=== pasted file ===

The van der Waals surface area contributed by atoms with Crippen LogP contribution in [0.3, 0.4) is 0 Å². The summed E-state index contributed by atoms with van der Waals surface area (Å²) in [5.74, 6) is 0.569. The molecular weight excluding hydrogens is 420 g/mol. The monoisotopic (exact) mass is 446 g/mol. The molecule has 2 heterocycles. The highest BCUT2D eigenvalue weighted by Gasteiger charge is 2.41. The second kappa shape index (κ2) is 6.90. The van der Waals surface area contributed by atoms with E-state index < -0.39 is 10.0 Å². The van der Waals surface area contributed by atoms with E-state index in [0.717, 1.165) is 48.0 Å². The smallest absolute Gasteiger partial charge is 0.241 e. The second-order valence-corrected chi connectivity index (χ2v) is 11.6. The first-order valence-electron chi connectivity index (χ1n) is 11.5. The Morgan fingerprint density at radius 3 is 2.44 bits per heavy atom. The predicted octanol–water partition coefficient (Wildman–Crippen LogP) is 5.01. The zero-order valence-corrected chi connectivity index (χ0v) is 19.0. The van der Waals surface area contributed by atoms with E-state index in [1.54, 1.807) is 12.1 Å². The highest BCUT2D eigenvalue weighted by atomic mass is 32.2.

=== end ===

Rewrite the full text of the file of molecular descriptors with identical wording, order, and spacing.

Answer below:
The van der Waals surface area contributed by atoms with Crippen LogP contribution in [0.3, 0.4) is 0 Å². The summed E-state index contributed by atoms with van der Waals surface area (Å²) in [5.74, 6) is 0.569. The molecular weight excluding hydrogens is 420 g/mol. The monoisotopic (exact) mass is 446 g/mol. The molecule has 2 heterocycles. The highest BCUT2D eigenvalue weighted by Gasteiger charge is 2.41. The second kappa shape index (κ2) is 6.90. The van der Waals surface area contributed by atoms with E-state index < -0.39 is 10.0 Å². The van der Waals surface area contributed by atoms with E-state index in [0.717, 1.165) is 48.0 Å². The smallest absolute Gasteiger partial charge is 0.241 e. The second-order valence-corrected chi connectivity index (χ2v) is 11.6. The first-order valence-electron chi connectivity index (χ1n) is 11.5. The Morgan fingerprint density at radius 3 is 2.44 bits per heavy atom. The predicted octanol–water partition coefficient (Wildman–Crippen LogP) is 5.01. The zero-order valence-corrected chi connectivity index (χ0v) is 19.0. The van der Waals surface area contributed by atoms with E-state index in [1.54, 1.807) is 12.1 Å². The highest BCUT2D eigenvalue weighted by atomic mass is 32.2.